Singapore Airlines Ltd (SGX: C6L), or SIA, is the national airline of Singapore. Aside from its traditional airline business, it also owns other brands like SilkAir and Scoot. SIA also has a subsidiary, SIA Engineering Company Ltd(SGX: S59), that specialises in aircraft maintenance, repair, and overhaul (MRO) services.
At the current price of S$9.73 (at the time of writing), SIA’s shares are around 18% down from its intra-day peak of S$11.84 reached in May. This raises a question: Is Singapore Airlines cheap now? This question is important because if the firm’s shares are cheap, it might be a good opportunity for investors.
Unfortunately, there is no easy answer. However, we can still get some insights by comparing SIA’s current valuations to the market’s valuation. The three valuation metrics I will focus on are the price-to-book (PB) ratio, price-to-earnings (PE) ratio, and dividend yield.
I will be using the SPDR STI ETF (SGX: ES3) as a proxy for the market; the SPDR STI ETF is an exchange-traded fund that tracks the fundamentals of Singapore’s stock market benchmark, the Straits Times Index (SGX: ^STI).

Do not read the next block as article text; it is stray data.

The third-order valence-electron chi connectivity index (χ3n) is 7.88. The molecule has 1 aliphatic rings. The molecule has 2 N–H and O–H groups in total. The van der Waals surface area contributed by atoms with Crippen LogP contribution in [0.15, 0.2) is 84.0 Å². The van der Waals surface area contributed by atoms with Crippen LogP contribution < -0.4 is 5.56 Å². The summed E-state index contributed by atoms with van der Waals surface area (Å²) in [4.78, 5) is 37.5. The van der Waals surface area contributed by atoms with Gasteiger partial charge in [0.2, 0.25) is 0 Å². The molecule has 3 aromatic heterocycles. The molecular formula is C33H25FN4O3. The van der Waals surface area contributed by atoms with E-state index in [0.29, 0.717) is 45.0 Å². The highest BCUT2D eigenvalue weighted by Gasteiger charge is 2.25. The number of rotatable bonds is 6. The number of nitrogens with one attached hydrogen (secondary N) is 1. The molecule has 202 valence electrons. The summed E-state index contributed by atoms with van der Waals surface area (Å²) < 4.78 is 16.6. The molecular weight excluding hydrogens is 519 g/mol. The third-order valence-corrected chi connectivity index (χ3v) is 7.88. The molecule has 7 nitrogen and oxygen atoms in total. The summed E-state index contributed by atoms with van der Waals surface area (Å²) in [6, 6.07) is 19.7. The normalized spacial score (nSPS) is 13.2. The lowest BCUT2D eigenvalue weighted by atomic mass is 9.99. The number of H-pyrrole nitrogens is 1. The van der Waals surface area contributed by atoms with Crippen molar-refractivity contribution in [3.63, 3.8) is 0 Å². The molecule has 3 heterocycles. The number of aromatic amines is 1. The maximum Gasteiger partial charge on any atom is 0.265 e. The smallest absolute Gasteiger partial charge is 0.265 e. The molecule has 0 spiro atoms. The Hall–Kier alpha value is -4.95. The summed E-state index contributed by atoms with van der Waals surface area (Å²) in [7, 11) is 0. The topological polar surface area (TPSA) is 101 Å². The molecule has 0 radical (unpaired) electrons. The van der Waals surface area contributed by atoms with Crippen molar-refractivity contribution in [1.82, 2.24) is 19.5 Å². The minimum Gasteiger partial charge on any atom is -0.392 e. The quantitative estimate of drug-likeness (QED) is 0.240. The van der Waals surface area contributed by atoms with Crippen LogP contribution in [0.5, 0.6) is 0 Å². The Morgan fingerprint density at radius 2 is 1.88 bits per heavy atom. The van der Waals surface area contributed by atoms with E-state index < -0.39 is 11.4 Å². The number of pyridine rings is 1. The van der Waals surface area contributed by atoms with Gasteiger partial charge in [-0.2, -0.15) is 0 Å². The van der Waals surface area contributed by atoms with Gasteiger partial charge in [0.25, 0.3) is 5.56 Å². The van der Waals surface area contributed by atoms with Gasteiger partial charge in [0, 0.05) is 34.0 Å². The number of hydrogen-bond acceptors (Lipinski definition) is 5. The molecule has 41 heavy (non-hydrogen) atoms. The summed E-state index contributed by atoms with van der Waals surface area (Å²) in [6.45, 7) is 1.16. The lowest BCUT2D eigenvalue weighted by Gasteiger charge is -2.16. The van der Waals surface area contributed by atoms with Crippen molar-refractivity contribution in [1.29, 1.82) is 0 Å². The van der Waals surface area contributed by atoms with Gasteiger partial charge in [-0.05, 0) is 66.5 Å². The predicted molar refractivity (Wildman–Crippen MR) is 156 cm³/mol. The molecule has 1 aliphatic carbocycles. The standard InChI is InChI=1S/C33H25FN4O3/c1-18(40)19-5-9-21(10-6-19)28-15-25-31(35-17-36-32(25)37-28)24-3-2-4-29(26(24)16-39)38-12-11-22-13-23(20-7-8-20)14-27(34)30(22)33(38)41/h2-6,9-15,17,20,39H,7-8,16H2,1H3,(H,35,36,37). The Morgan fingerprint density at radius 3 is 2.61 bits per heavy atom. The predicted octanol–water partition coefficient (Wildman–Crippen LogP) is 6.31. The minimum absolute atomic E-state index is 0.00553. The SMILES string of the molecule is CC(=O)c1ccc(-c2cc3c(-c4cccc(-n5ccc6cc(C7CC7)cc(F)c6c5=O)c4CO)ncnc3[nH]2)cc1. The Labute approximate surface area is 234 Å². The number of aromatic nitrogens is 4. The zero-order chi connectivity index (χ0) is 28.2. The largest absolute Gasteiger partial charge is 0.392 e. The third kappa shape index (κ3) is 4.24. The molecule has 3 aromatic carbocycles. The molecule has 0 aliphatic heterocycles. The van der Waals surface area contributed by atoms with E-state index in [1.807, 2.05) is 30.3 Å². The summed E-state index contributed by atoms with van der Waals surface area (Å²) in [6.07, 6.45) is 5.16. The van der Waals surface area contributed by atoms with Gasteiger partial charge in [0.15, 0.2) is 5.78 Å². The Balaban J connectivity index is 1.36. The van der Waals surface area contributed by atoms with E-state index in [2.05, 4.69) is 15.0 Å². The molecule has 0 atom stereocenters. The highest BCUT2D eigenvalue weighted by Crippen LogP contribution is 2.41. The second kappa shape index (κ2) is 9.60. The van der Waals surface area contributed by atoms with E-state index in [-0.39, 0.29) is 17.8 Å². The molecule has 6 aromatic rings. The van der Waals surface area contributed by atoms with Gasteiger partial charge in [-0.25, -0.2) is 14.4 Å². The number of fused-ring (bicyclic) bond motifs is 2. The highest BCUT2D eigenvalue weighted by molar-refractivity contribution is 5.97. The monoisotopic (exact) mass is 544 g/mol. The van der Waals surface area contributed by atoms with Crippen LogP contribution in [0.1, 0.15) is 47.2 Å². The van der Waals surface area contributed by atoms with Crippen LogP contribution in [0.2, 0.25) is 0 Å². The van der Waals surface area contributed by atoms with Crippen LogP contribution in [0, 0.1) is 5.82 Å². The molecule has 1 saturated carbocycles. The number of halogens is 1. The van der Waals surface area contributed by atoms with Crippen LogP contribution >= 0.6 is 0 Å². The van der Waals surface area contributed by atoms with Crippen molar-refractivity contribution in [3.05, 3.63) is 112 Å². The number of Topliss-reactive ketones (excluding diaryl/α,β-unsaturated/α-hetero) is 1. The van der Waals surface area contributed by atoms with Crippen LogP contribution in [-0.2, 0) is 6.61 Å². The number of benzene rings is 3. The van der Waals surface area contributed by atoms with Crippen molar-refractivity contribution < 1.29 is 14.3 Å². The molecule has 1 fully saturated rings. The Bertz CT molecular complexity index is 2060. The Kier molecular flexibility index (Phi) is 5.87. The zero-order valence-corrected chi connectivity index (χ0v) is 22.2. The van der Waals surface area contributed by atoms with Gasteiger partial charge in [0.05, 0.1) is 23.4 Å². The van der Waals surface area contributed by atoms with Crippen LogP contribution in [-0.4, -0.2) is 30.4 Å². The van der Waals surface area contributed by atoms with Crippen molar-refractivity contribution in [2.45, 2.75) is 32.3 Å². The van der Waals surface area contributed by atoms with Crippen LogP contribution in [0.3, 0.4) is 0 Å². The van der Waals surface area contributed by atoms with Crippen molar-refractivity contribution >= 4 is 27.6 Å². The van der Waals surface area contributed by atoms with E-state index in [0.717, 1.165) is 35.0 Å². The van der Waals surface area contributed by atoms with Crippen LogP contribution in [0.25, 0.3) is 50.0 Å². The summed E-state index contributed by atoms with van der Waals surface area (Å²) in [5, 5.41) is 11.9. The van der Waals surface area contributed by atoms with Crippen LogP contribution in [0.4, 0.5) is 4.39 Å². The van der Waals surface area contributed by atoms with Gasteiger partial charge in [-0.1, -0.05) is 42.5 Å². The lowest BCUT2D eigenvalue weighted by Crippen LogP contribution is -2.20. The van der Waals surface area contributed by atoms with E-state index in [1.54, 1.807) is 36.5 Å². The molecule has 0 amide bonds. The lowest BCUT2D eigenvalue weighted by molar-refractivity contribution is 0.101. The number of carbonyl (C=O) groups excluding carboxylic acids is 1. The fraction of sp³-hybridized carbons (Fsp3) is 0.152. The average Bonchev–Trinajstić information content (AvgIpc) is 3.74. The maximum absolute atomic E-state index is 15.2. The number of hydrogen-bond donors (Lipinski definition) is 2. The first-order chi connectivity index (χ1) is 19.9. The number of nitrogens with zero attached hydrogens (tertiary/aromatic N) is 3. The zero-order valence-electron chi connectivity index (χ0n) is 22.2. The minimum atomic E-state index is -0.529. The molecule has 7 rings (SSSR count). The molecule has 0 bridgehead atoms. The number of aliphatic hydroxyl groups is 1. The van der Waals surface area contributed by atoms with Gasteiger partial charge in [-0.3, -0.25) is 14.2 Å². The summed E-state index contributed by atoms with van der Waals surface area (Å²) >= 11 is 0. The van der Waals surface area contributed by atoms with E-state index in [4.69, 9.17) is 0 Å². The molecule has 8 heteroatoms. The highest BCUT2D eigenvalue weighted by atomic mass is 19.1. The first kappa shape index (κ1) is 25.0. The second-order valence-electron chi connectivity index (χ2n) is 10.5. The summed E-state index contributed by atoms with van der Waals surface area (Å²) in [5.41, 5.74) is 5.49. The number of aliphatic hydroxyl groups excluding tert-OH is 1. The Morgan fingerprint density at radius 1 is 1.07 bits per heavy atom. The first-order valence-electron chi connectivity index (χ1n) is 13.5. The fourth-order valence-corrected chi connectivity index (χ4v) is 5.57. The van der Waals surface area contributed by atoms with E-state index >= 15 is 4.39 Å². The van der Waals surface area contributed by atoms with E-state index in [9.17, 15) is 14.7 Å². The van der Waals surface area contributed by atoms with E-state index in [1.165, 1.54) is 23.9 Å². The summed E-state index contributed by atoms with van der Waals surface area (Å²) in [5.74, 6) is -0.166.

SIA currently has a PB ratio of 0.8, which is lower than the SPDR STI ETF’s PB ratio of 1.1. In terms of dividend yield, the airline’s dividend yield of 4.0% is higher than the market’s yield of 3.5%. The higher a stock’s dividend yield, the lower its valuation. Yet, SIA’s PE ratio is lower than that of the SPDR STI ETF’s (16.6 vs 11.2).
In sum, we can argue that SIA is probably priced at a slight discount to the market given its low PB ratio and high dividend yield, offset partially by its high PE ratio.
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The information provided is for general information purposes only and is not intended to be personalised investment or financial advice. Motley Fool Singapore contributor Lawrence Nga doesn’t own shares in any companies mentioned.